Christine Ann Nguyen Fredrick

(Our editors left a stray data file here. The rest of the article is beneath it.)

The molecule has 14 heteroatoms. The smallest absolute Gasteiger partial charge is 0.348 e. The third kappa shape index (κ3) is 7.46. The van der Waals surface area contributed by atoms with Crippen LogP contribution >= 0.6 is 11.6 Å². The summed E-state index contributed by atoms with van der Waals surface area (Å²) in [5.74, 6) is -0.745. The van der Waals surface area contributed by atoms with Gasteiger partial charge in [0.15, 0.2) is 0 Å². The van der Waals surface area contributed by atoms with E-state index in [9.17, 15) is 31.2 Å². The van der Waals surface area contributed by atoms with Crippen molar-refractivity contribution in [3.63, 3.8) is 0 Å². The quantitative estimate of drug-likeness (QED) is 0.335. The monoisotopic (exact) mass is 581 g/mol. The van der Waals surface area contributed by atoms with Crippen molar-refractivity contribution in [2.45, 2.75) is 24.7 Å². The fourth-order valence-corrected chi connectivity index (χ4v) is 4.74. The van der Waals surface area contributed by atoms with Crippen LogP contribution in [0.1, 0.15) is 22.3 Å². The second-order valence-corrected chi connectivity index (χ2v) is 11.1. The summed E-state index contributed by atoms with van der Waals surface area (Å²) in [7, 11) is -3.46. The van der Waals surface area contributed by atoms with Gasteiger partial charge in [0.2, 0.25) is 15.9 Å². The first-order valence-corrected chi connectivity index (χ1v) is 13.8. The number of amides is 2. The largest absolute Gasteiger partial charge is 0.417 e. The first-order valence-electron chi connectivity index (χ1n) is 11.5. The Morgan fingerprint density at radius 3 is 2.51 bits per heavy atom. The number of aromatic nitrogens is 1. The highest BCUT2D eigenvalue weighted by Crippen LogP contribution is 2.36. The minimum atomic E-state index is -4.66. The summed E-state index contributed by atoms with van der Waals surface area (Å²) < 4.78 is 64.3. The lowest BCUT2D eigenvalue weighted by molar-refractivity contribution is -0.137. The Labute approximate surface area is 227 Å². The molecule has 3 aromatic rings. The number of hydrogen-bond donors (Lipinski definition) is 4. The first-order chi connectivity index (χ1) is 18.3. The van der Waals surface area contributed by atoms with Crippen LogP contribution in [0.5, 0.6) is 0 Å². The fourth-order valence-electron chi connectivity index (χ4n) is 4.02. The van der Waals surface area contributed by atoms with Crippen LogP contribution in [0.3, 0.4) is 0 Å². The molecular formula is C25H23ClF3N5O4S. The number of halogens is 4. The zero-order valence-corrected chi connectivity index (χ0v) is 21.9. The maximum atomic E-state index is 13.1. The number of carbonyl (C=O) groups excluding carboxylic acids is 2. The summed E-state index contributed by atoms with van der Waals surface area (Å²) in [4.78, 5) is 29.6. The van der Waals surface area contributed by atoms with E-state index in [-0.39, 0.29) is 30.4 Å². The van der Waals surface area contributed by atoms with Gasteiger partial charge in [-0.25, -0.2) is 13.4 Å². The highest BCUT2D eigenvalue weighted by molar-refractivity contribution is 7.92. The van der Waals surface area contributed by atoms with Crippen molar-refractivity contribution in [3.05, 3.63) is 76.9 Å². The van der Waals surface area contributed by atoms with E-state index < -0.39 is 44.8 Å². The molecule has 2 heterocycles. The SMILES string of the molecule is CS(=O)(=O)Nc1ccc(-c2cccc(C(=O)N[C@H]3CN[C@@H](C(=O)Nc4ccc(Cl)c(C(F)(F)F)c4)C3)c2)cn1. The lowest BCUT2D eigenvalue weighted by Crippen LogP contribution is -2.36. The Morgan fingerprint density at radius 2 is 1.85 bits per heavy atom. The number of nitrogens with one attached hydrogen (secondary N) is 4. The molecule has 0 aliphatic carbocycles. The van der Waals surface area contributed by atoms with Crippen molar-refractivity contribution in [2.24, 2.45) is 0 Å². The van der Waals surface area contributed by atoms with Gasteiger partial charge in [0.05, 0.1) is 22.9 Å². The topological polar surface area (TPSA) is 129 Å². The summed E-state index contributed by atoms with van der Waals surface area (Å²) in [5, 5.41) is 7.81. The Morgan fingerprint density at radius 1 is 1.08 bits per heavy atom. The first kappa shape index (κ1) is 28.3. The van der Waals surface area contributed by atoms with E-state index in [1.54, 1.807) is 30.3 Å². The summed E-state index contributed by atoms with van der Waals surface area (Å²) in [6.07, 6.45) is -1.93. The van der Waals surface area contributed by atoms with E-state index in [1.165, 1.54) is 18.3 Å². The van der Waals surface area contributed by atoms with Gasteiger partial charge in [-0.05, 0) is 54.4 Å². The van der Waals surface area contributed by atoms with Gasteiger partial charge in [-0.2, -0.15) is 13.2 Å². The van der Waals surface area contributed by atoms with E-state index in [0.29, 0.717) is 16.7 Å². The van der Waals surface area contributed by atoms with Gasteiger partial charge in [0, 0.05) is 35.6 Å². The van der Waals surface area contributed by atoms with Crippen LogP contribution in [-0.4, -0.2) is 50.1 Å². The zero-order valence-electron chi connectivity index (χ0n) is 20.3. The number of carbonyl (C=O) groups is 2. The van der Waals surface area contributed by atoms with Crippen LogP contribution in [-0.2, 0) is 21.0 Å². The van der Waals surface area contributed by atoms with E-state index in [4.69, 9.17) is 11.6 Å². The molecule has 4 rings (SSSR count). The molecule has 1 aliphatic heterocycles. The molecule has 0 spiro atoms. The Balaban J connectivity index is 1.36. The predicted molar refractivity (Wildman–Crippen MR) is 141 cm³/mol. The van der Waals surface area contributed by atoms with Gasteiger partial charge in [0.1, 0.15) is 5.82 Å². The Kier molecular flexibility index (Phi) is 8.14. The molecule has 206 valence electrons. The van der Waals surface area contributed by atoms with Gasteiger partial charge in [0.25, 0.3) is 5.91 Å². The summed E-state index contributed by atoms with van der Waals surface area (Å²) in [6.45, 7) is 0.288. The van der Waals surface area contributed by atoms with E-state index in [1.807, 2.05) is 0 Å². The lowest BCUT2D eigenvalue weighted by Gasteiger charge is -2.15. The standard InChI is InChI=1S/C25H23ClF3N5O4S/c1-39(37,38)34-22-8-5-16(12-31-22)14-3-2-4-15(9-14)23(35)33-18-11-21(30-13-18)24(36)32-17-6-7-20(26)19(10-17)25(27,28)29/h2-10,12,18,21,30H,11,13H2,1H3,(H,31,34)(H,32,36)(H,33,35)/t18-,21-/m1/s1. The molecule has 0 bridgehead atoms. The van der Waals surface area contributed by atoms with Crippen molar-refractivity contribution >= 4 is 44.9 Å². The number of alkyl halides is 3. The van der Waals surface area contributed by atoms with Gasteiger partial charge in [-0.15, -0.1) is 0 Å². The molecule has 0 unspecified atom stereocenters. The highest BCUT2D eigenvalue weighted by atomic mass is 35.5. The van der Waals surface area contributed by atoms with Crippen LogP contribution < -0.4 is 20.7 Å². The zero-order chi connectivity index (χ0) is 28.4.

Users of the Internet are stripped of voice inflections, body language, and other common cues of conversation - only their words are left. Some claim that the lack of these social cues and the lack of hierarchy in the structure of the Internet provide the potential for equality in cyberspace. Many others have shown, though, that the issues of power in cyberspace are similar to the issues of power in physical space. This paper examines an intersection of feminism and cyberspace in the ethos of online discussion. It is a rhetorical analysis of two popular feminist newsgroups, alt.feminism and soc.feminism. Do these newsgroups create a feminist and inclusive space online? What are the rhetorical strategies that make an online space more or less inclusive of women? Usenet newsgroups reveal the rhetorical power of these bare words. Although no formal means of discrimination is built into Usenet newsgroup discussions, discrimination does occur through the subtle and not so subtle use of language. This paper looks at how various characteristics of language are used on the two newsgroups. Though the ethos on such discussion forums is dynamic, the analysis reveals examples of how sarcastic questioning, strong assertions, accusatory disagreements, and sexist comments can create a hostile and non-inclusive ethos.
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